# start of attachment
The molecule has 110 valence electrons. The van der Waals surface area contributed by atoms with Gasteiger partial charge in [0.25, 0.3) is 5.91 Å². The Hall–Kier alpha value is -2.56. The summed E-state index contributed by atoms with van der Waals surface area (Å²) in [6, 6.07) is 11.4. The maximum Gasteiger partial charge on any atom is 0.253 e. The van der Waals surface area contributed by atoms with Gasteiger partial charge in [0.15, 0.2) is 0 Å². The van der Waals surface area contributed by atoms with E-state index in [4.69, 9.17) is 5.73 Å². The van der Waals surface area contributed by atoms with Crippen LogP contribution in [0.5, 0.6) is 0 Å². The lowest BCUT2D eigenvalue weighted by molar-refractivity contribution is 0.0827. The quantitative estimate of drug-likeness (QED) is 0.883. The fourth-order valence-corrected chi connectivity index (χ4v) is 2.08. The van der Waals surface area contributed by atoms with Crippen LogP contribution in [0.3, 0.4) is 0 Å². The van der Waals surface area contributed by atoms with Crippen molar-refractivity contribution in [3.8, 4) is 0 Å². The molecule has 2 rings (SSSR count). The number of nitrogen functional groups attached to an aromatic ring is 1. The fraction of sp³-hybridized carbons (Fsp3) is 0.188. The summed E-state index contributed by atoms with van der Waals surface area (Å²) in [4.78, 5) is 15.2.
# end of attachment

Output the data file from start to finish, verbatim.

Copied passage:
The molecule has 110 valence electrons. The van der Waals surface area contributed by atoms with Gasteiger partial charge in [0.25, 0.3) is 5.91 Å². The Hall–Kier alpha value is -2.56. The summed E-state index contributed by atoms with van der Waals surface area (Å²) in [6, 6.07) is 11.4. The maximum Gasteiger partial charge on any atom is 0.253 e. The van der Waals surface area contributed by atoms with Gasteiger partial charge in [0.15, 0.2) is 0 Å². The van der Waals surface area contributed by atoms with E-state index in [4.69, 9.17) is 5.73 Å². The van der Waals surface area contributed by atoms with Crippen LogP contribution in [0.5, 0.6) is 0 Å². The lowest BCUT2D eigenvalue weighted by molar-refractivity contribution is 0.0827. The quantitative estimate of drug-likeness (QED) is 0.883. The fourth-order valence-corrected chi connectivity index (χ4v) is 2.08. The van der Waals surface area contributed by atoms with Crippen LogP contribution in [0.3, 0.4) is 0 Å². The van der Waals surface area contributed by atoms with Crippen molar-refractivity contribution in [3.8, 4) is 0 Å². The molecule has 2 rings (SSSR count). The number of nitrogen functional groups attached to an aromatic ring is 1. The fraction of sp³-hybridized carbons (Fsp3) is 0.188. The summed E-state index contributed by atoms with van der Waals surface area (Å²) in [4.78, 5) is 15.2.